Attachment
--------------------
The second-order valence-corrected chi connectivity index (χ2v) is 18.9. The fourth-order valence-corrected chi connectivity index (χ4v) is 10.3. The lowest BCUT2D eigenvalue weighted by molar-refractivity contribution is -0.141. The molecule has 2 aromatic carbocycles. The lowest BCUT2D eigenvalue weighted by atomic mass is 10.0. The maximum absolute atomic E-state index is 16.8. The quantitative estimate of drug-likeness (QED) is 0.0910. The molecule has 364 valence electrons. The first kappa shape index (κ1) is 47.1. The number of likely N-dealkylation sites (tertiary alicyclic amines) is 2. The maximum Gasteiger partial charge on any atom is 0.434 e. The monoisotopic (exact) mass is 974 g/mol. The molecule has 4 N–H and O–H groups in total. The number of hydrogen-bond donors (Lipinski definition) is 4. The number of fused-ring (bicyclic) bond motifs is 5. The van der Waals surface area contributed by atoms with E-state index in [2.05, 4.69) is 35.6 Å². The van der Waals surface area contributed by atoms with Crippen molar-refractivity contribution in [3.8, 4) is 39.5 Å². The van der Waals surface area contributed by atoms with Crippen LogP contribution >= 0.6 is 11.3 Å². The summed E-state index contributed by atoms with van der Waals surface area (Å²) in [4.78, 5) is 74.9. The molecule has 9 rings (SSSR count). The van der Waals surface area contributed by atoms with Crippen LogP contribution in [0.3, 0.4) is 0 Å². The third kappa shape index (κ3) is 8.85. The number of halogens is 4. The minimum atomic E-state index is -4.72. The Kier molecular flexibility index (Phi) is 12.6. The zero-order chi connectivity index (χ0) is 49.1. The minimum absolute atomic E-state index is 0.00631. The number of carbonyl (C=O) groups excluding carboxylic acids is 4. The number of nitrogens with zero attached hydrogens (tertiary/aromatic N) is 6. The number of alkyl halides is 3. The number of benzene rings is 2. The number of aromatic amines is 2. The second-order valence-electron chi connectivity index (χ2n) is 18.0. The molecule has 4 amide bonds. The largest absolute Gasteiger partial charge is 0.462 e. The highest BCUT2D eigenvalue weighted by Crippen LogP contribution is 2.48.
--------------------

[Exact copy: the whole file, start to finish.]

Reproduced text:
The second-order valence-corrected chi connectivity index (χ2v) is 18.9. The fourth-order valence-corrected chi connectivity index (χ4v) is 10.3. The lowest BCUT2D eigenvalue weighted by molar-refractivity contribution is -0.141. The molecule has 2 aromatic carbocycles. The lowest BCUT2D eigenvalue weighted by atomic mass is 10.0. The maximum absolute atomic E-state index is 16.8. The quantitative estimate of drug-likeness (QED) is 0.0910. The molecule has 364 valence electrons. The first kappa shape index (κ1) is 47.1. The number of likely N-dealkylation sites (tertiary alicyclic amines) is 2. The maximum Gasteiger partial charge on any atom is 0.434 e. The monoisotopic (exact) mass is 974 g/mol. The molecule has 4 N–H and O–H groups in total. The number of hydrogen-bond donors (Lipinski definition) is 4. The number of fused-ring (bicyclic) bond motifs is 5. The van der Waals surface area contributed by atoms with E-state index in [2.05, 4.69) is 35.6 Å². The van der Waals surface area contributed by atoms with Crippen molar-refractivity contribution in [3.8, 4) is 39.5 Å². The van der Waals surface area contributed by atoms with Crippen LogP contribution >= 0.6 is 11.3 Å². The summed E-state index contributed by atoms with van der Waals surface area (Å²) in [4.78, 5) is 74.9. The molecule has 9 rings (SSSR count). The van der Waals surface area contributed by atoms with Crippen LogP contribution in [0.3, 0.4) is 0 Å². The third kappa shape index (κ3) is 8.85. The number of halogens is 4. The minimum atomic E-state index is -4.72. The Kier molecular flexibility index (Phi) is 12.6. The zero-order chi connectivity index (χ0) is 49.1. The minimum absolute atomic E-state index is 0.00631. The number of carbonyl (C=O) groups excluding carboxylic acids is 4. The number of nitrogens with zero attached hydrogens (tertiary/aromatic N) is 6. The number of alkyl halides is 3. The number of benzene rings is 2. The number of aromatic amines is 2. The second-order valence-electron chi connectivity index (χ2n) is 18.0. The molecule has 4 amide bonds. The largest absolute Gasteiger partial charge is 0.462 e. The highest BCUT2D eigenvalue weighted by Crippen LogP contribution is 2.48.